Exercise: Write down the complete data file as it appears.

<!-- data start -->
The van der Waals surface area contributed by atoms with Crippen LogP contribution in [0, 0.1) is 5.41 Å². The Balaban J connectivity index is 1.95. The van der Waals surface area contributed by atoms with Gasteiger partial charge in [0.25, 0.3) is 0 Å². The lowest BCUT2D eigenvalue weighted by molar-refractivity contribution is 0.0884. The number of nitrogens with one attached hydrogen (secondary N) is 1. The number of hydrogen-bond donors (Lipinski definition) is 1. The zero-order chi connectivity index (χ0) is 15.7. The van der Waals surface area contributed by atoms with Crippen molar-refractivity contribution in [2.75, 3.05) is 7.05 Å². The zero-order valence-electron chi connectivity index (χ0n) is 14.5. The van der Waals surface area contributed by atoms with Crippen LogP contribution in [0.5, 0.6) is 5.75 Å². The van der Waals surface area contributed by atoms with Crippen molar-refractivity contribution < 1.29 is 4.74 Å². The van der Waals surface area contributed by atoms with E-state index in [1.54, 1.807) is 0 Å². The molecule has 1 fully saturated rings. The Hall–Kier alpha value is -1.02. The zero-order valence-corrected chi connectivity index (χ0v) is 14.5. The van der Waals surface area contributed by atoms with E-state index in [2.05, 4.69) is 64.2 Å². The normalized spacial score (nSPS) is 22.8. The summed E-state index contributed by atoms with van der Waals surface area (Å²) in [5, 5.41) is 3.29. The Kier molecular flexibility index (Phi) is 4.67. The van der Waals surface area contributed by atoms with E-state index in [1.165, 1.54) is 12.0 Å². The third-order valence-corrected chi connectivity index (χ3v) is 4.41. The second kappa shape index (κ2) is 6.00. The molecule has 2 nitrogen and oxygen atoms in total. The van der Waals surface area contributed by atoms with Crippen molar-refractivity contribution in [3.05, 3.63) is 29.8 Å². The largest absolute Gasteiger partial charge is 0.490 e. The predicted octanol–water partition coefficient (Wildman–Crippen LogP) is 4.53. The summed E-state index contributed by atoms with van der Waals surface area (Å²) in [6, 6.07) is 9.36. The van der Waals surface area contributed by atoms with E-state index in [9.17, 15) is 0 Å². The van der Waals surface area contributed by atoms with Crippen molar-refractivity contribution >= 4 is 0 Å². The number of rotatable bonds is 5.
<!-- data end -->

The van der Waals surface area contributed by atoms with Crippen LogP contribution in [0, 0.1) is 5.41 Å². The Balaban J connectivity index is 1.95. The van der Waals surface area contributed by atoms with Gasteiger partial charge in [0.25, 0.3) is 0 Å². The lowest BCUT2D eigenvalue weighted by molar-refractivity contribution is 0.0884. The number of nitrogens with one attached hydrogen (secondary N) is 1. The number of hydrogen-bond donors (Lipinski definition) is 1. The zero-order chi connectivity index (χ0) is 15.7. The van der Waals surface area contributed by atoms with Crippen molar-refractivity contribution in [2.75, 3.05) is 7.05 Å². The zero-order valence-electron chi connectivity index (χ0n) is 14.5. The van der Waals surface area contributed by atoms with Crippen LogP contribution in [0.5, 0.6) is 5.75 Å². The van der Waals surface area contributed by atoms with Crippen molar-refractivity contribution < 1.29 is 4.74 Å². The van der Waals surface area contributed by atoms with E-state index in [1.54, 1.807) is 0 Å². The molecule has 1 fully saturated rings. The Hall–Kier alpha value is -1.02. The zero-order valence-corrected chi connectivity index (χ0v) is 14.5. The van der Waals surface area contributed by atoms with E-state index in [2.05, 4.69) is 64.2 Å². The normalized spacial score (nSPS) is 22.8. The summed E-state index contributed by atoms with van der Waals surface area (Å²) in [5, 5.41) is 3.29. The Kier molecular flexibility index (Phi) is 4.67. The van der Waals surface area contributed by atoms with E-state index in [1.165, 1.54) is 12.0 Å². The third-order valence-corrected chi connectivity index (χ3v) is 4.41. The second kappa shape index (κ2) is 6.00. The molecule has 2 nitrogen and oxygen atoms in total. The van der Waals surface area contributed by atoms with Crippen molar-refractivity contribution in [3.05, 3.63) is 29.8 Å². The largest absolute Gasteiger partial charge is 0.490 e. The predicted octanol–water partition coefficient (Wildman–Crippen LogP) is 4.53. The summed E-state index contributed by atoms with van der Waals surface area (Å²) in [6, 6.07) is 9.36. The van der Waals surface area contributed by atoms with E-state index in [9.17, 15) is 0 Å². The van der Waals surface area contributed by atoms with Crippen molar-refractivity contribution >= 4 is 0 Å². The number of rotatable bonds is 5.